3D Printing and Scanning Can Now Produce Near Flawless Art Forgeries

Illustration for article titled 3D Printing and Scanning Can Now Produce Near Flawless Art Forgeries

If you've ever dreamed of owning a Van Gogh but don't quite have tens of millions of dollars to spend on your obsession, Fujifilm has a more affordable alternative—kind of. Working with the Van Gogh Museum in Amsterdam, the company has developed a 3D scanning and printing process that accurately reproduces the artist's most famous pieces. Including the frames, the canvases, and right down to the individual brush strokes. All for a slightly cheaper $34,000 price tag.

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The process, called Reliefography, took Fujifilm seven years to develop, and is so detailed that only three copies can be produced a day. But given even the torn labels and hand written notes on the back of a canvas are perfectly recreated, it's understandable why the process is so time-consuming.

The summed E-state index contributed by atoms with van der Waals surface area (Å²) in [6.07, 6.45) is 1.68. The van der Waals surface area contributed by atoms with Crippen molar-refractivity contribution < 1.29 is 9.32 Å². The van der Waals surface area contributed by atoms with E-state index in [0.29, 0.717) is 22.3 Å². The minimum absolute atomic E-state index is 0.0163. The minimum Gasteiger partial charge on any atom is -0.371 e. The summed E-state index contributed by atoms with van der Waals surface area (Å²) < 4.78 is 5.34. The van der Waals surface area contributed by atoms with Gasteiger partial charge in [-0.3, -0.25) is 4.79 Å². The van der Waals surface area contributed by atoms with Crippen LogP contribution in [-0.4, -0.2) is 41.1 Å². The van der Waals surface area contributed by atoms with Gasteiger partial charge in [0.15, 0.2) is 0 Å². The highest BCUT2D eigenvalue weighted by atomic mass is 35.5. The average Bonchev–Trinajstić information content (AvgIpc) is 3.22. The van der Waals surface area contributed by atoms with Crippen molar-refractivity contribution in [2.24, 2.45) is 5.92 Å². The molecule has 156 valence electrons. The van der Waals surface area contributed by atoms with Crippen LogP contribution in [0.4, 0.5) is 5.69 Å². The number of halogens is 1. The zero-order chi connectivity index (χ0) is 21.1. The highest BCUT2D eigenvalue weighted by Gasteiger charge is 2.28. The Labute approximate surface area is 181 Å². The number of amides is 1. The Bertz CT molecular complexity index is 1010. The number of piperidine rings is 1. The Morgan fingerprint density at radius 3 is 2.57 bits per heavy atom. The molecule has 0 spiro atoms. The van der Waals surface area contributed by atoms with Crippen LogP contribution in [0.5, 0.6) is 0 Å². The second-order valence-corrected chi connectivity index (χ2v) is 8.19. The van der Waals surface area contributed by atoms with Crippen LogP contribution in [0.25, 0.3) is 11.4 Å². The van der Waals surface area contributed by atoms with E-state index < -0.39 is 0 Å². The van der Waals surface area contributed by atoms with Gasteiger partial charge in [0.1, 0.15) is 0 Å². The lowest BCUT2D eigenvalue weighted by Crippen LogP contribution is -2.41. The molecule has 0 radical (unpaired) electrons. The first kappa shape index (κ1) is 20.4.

Illustration for article titled 3D Printing and Scanning Can Now Produce Near Flawless Art Forgeries
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To date, recreations of five different Van Gogh paintings have been produced, limited to 260 copies each. But more are planned for the future. And while the Van Gogh Museum has an exclusive three year deal with Fujifilm, other galleries are interested in the technology once that partnership expires.

Of course, as accurate as they are, the copies still won't fool an expert. But for collectors and enthusiasts on a limited budget, this is as close as they'll ever get to having one of these paintings in their home.

[FujiFilm via The Guardian via Slashdot]

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DISCUSSION

Explorer70
Explorer70

The technology can reproduce the top brush strokes .. but I doubt is can completely reproduce the paint. The old artist used some very sophisticated paints that probably don't work well in 3D printers. So forgeries should be easy to detect.